Friday, August 29, 2014

TGLVideo Games: Top 10 Local 4-Player Games

In the grand scheme of things, the ability to play video games online with friends (or anyone really) is a pretty new concept, first coming into popularity with the release of the original Xbox, and hitting its prime with Xbox 360 and Playstation 3.

But in my eyes, nothing beats the joy of sharing a cramped couch with three of your closest friends for some local 4-player hysterics. On that note, let's take a look at my top 10 best local 4-player games.

10. Pokemon Stadium (N64)

The strange thing about Pokemon Stadium, a game made to provide all of the turn-based battle fun of the original Gameboy games with 3D graphics, is that hands down the most fun feature of the game was the 1-4 player minigame mode, titled "Kids' Club".

This mode provided nine completely different, often reaction or timing based minigames, each lasting no longer than a minute or two at a time. But what made them so addicting and gave them such replayability was more based on the fact that because they were so varied, each person playing would likely be better at one of them than everybody else, ramping up the competitive nature of all players. Personally I am unstoppable at the Simon Says clone, "Clefairy Says". Others included a carnival hoop toss-style game called "Ekans Hoop Hurl", or probably the most audibly entertaining of the bunch, "Sushi-Go-Round" starring Lickitung. If you played this when you were younger, or if you're cool enough to still be playing it now, chances are you also remember the catchy beats that go along with each mini game.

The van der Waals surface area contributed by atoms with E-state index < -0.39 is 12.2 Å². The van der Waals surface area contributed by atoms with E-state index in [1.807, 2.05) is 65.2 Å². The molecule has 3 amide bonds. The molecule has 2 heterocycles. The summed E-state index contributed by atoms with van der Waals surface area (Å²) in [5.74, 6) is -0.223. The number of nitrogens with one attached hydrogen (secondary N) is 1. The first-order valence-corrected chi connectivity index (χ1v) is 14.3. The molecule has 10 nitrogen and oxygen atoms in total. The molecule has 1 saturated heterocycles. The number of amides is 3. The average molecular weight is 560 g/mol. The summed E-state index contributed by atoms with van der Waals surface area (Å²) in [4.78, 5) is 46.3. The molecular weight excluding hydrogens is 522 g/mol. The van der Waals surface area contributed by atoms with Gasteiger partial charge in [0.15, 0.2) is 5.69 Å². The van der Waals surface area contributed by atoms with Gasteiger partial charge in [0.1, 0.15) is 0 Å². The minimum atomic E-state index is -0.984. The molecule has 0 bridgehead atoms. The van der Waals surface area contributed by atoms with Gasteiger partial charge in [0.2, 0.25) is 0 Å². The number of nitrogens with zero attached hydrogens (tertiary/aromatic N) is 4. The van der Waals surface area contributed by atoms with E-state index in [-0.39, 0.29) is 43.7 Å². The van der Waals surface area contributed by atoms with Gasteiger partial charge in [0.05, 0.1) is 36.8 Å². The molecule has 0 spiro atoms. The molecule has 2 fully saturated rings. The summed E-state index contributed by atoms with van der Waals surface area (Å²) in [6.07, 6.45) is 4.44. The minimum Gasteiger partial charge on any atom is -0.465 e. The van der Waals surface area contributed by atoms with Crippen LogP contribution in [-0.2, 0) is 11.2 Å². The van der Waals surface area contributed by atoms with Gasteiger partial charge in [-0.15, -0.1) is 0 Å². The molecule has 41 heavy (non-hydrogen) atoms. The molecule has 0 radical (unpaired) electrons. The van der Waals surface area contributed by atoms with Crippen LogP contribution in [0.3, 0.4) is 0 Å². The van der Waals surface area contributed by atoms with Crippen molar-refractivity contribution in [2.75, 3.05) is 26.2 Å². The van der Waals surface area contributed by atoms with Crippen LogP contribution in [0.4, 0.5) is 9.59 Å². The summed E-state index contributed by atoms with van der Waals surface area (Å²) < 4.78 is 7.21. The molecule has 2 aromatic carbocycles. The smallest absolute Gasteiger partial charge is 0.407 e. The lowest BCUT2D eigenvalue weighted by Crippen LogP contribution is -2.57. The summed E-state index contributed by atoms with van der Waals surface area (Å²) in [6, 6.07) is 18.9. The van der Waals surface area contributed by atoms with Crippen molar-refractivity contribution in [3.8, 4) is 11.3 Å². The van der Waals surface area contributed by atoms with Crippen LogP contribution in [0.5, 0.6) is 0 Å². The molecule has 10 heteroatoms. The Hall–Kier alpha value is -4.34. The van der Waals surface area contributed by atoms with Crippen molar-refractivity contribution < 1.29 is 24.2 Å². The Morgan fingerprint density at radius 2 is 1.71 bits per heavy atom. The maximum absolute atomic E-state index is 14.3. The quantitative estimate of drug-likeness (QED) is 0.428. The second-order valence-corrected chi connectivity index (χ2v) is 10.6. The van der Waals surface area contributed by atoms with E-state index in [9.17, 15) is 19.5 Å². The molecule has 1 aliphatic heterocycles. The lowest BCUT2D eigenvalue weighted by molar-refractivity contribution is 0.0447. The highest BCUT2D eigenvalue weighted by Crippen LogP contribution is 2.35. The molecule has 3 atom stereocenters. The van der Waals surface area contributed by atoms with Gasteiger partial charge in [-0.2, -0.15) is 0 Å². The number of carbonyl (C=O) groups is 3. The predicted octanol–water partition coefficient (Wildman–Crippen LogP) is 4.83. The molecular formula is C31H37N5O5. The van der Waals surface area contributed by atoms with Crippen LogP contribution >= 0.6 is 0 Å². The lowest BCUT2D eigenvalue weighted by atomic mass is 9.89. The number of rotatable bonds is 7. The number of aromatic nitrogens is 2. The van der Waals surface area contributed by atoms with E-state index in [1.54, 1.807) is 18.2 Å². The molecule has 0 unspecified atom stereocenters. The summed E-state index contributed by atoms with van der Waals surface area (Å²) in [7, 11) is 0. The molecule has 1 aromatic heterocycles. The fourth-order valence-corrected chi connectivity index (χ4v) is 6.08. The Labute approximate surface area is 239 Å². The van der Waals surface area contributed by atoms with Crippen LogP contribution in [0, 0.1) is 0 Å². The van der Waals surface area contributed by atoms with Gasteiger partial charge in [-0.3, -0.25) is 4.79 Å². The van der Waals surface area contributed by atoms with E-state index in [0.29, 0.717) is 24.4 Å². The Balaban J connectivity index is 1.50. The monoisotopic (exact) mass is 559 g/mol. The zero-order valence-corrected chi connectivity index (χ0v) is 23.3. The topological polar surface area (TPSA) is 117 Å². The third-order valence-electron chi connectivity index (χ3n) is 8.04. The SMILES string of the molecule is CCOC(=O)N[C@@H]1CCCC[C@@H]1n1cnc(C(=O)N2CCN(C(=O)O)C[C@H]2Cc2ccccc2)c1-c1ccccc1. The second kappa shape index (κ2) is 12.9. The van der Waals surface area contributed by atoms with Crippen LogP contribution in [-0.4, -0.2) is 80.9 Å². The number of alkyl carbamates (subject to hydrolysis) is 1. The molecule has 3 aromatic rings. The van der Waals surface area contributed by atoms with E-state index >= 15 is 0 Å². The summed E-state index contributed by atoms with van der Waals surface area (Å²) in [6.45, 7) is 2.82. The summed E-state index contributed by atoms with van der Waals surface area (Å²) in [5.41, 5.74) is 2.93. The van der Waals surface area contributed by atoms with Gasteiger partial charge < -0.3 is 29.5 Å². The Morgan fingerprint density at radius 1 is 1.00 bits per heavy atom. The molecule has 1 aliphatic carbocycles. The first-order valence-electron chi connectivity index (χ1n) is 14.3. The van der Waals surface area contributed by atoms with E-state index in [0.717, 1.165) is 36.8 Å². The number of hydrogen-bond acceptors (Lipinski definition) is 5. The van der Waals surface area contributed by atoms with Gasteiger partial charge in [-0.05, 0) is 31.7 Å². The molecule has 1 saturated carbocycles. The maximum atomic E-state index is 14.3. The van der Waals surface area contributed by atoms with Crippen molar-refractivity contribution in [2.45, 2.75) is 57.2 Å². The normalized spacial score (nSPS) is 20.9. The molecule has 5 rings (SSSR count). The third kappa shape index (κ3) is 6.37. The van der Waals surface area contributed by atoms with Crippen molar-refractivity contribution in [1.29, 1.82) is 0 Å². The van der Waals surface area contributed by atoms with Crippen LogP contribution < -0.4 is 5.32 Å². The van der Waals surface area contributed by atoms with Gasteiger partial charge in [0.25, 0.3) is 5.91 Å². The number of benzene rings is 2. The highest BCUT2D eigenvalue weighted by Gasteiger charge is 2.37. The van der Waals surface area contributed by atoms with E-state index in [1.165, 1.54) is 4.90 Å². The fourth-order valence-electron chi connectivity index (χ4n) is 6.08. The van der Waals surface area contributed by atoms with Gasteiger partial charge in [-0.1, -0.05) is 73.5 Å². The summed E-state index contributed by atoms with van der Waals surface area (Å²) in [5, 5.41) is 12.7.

All in all, Kids' Club provided endless hours upon release, and still bears revisiting for those who either haven't played it, or who just want to relive the glory days of the Nintendo 64.

9. Bomberman series (NES/SNES/N64)

Even if you're a gamer who has never played a Bomberman game, chances are you'd recognize it. The multiplayer-centered game takes place on a static, top-down screen, with each player starting in their own corner, blocked off from all other players. By blowing up obstacles and gathering power-ups, the goal is to trap or blow up all other players. It is a very simple premise, but executed beautifully in most iterations of the game. Bomberman has made his way to almost every single video game system, but there are some notably standout titles.

For my money, it doesn't get any better than Bomberman 64 on, you guessed it, the Nintendo 64. The gameplay doesn't vary, but the 3D graphics make it a much more visually engaging choice than the Nintendo or Super Nintendo versions. Not to mention the N64 already has four controller ports, eliminating the need for a multitap.

Again, they're almost all wonderful, but I would take note of two things: Bomberman Hero (N64) changes the multiplayer formula to more of a 3D arena combat style, ditching the classic formula, and Bomberman: Act Zero (Xbox 360) should be AVOIDED LIKE THE PLAGUE!!!

8. WCW/NWO Revenge (N64)

Serving as the inspiration for this list, I recently re-purchased this game for only $3. The reason I mention the price I paid is because while this late 1990's wrestling game may not retain any long term resale value, it provides far more than $3 worth of entertainment nearly 15 years after its release, and wow do I feel old now. Even as a single player game, Revenge is widely regarded as one of the finest wrestling games of the N64/PS1 era.